A BRITISH expat wants to take the Spanish Government to court after his Russian bride-to-be was denied entry into Spain despite having the necessary documents.
Paul Bateson, 69, from Lancashire, says he is taking legal action after his fiance Evgenia Andreevskaya Zhenya, 61, was barred from her connecting Malaga flight in Istanbul, Turkey.
Zhenya, a nanny for an oligarch, had reportedly flown from Moscow this past weekend and was planning to settle in Granada permanently with Bateson, with the pair planning to wed as soon as possible.
“She had all the papers required and translated,” Bateson, a record holder distance runner and cyclist, told the Olive Press, “She had the medical checks and PCR… she also has a Schengen visa issued in France and valid until 2023. I have now not seen her for a year.”
But when boarding the Istanbul flight to Malaga, Zhenya was told she needed to provide a wedding or marriage date.
“We can’t fix a date because we don’t know what restrictions will be in place plus you both have to go to civil court,” explained Bateson, who is deaf, making correspondence with his wife-to-be more difficult.
“My fiance was frantic, she was alone with 40kg of luggage and doesn’t speak much English, and no Spanish.”
Several hours later they asked Bateson to provide a photo of himself, a copy of his passport and residency documents.
They asked again for proof of a planned wedding, but the couple could only provide emails enquiring about the process to local government bodies.
“In the end they said no, she had to find a flight back to Moscow,” added Bateson, “I want to denounce the immigration department.”
He added: “I have contacted Guy Verhofstadt at the EU because it is a breach of human rights.
“I have also written to my lawyers in Granada.
“There is no way to fix wedding dates because of COVID. She was trying to get here so we could sort everything out within her allowed 90 days.
“She has spent a fortune getting all the documents translated and apostilled. She had the required medical and PCR.”
Russia is currently on the list of countries marked as ‘at risk’ by Spain due to its coronavirus figures.
It means anyone travelling from that country must provide a negative PCR test, which Bateson claims Zhenya had done.
“This is a bad situation all round, I am 70 tomorrow she is 61 in February,” added Bateson,“We had hoped for a long future together in Spain.
“At the moment she is very upset after three very stressful days.”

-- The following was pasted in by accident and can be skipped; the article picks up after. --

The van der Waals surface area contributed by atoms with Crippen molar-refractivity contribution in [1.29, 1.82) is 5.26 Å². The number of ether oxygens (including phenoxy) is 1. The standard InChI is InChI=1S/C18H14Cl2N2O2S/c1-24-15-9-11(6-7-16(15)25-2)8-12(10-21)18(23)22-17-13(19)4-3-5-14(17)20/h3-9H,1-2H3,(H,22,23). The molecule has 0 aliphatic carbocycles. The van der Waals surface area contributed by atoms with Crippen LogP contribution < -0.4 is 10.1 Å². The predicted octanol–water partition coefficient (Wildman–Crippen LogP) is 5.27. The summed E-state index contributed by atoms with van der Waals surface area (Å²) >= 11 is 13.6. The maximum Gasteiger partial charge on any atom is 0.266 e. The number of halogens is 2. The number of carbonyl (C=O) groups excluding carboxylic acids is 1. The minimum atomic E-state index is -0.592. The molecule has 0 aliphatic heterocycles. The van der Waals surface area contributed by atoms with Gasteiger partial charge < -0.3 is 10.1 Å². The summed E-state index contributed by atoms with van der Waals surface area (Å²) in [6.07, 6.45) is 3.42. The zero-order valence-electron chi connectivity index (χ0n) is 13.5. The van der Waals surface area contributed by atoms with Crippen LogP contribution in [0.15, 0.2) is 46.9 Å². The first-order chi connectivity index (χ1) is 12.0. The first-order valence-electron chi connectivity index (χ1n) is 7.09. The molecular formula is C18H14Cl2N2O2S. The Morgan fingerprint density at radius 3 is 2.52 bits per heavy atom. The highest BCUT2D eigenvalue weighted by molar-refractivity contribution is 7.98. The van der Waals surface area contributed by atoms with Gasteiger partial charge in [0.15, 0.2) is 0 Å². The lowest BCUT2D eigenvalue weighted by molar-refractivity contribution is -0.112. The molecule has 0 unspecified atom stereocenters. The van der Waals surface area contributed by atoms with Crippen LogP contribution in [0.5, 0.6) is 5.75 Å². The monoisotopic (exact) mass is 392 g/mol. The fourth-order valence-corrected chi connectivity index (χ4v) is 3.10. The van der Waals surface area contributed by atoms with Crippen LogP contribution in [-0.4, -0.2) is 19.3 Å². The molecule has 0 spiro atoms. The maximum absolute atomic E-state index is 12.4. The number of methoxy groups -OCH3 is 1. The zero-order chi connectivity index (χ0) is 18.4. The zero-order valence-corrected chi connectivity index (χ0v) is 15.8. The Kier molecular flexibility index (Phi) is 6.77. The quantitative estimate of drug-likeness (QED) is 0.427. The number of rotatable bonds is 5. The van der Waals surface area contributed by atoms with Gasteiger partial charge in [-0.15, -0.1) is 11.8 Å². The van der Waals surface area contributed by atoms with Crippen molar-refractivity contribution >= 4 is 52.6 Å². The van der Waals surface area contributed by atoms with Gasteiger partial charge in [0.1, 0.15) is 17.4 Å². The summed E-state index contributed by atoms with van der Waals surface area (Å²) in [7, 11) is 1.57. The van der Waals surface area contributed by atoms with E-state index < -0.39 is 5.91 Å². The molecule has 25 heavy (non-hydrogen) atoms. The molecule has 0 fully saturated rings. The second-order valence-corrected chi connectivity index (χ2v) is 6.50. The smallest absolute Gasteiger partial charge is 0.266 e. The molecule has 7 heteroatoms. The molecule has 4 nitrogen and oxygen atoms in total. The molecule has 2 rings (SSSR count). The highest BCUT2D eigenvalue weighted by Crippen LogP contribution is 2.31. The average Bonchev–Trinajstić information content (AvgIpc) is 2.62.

It comes after the British Government was forced to intervene following reports of many Brits being denied re-entry into Spain despite having the necessary documents.
Scores of Brits have been denied boarding or even sent back home after landing in the country, despite having their green residency card or proof that they have begun the process to gain their TIE identity document.
The British Embassy set up emergency talks with their Spanish counterparts this past weekend to ensure no more Brits were denied entry.
“We are aware that during the current travel restrictions there have been some problems for British nationals resident in Spain who have been denied boarding to return to Spain,” the Spanish Embassy in London said in a statement on Sunday.
It comes after Spain banned anyone flying in from the UK, unless they are residents or Spanish citizens, following the announcement of the more contagious strain which had engulfed much of the country.
The statement added that it wanted to clarify two essential points.
Firstly, it reads, the Certificado de Registro de la Union Europea (aka green certificate), and the new TIE, ‘are valid proof of residency for UK nationals who wish to return to their homes in Spain.’
It added: “We can also confirm that those UK nationals who can prove that they have started their residency process, but who do not yet have their new TIE card, should also be allowed to board flights to return to Spain.
“The Government of Spain will put in place this measure for a grace period of seven days from January 4 2021.
“The document resguardo de solicitud o renovacion de tarjeta de extranjero can be considered as acceptable evidence.”
It means no Brit who can prove their residency should be denied boarding a flight to Spain, or be turned away upon arrival.
They will continue to need to provide a negative PCR test.
“This clarification has also been shared with all the relevant airlines and ferries by the Spanish Embassy,” the British Embassy in Spain added.
It comes after British Airways refused nine Brits from boarding a flight to Spain at Heathrow Airport on Sunday morning.
All nine expats were in possession of their green residency cards, meaning they should have been permitted to travel.
In Barcelona, Spanish police ordered eight Britons to be returned to the UK, despite them also having their residency card.
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